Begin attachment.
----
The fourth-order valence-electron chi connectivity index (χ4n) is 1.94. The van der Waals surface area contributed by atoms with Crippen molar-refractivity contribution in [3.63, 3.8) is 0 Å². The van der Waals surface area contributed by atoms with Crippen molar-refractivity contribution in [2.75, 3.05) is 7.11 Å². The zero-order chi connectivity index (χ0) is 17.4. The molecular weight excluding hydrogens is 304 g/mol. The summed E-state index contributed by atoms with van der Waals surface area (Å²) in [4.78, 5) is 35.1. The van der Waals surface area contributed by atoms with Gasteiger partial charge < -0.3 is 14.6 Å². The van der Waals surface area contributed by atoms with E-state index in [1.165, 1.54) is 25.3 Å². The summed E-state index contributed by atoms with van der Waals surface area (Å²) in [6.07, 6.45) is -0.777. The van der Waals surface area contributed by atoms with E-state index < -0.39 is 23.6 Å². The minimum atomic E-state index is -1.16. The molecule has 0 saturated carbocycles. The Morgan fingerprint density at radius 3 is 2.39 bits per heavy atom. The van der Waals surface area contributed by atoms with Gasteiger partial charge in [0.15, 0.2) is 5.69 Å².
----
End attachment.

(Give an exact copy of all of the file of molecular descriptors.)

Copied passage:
The fourth-order valence-electron chi connectivity index (χ4n) is 1.94. The van der Waals surface area contributed by atoms with Crippen molar-refractivity contribution in [3.63, 3.8) is 0 Å². The van der Waals surface area contributed by atoms with Crippen molar-refractivity contribution in [2.75, 3.05) is 7.11 Å². The zero-order chi connectivity index (χ0) is 17.4. The molecular weight excluding hydrogens is 304 g/mol. The summed E-state index contributed by atoms with van der Waals surface area (Å²) in [4.78, 5) is 35.1. The van der Waals surface area contributed by atoms with Gasteiger partial charge < -0.3 is 14.6 Å². The van der Waals surface area contributed by atoms with E-state index in [1.165, 1.54) is 25.3 Å². The summed E-state index contributed by atoms with van der Waals surface area (Å²) in [6.07, 6.45) is -0.777. The van der Waals surface area contributed by atoms with E-state index < -0.39 is 23.6 Å². The minimum atomic E-state index is -1.16. The molecule has 0 saturated carbocycles. The Morgan fingerprint density at radius 3 is 2.39 bits per heavy atom. The van der Waals surface area contributed by atoms with Gasteiger partial charge in [0.15, 0.2) is 5.69 Å².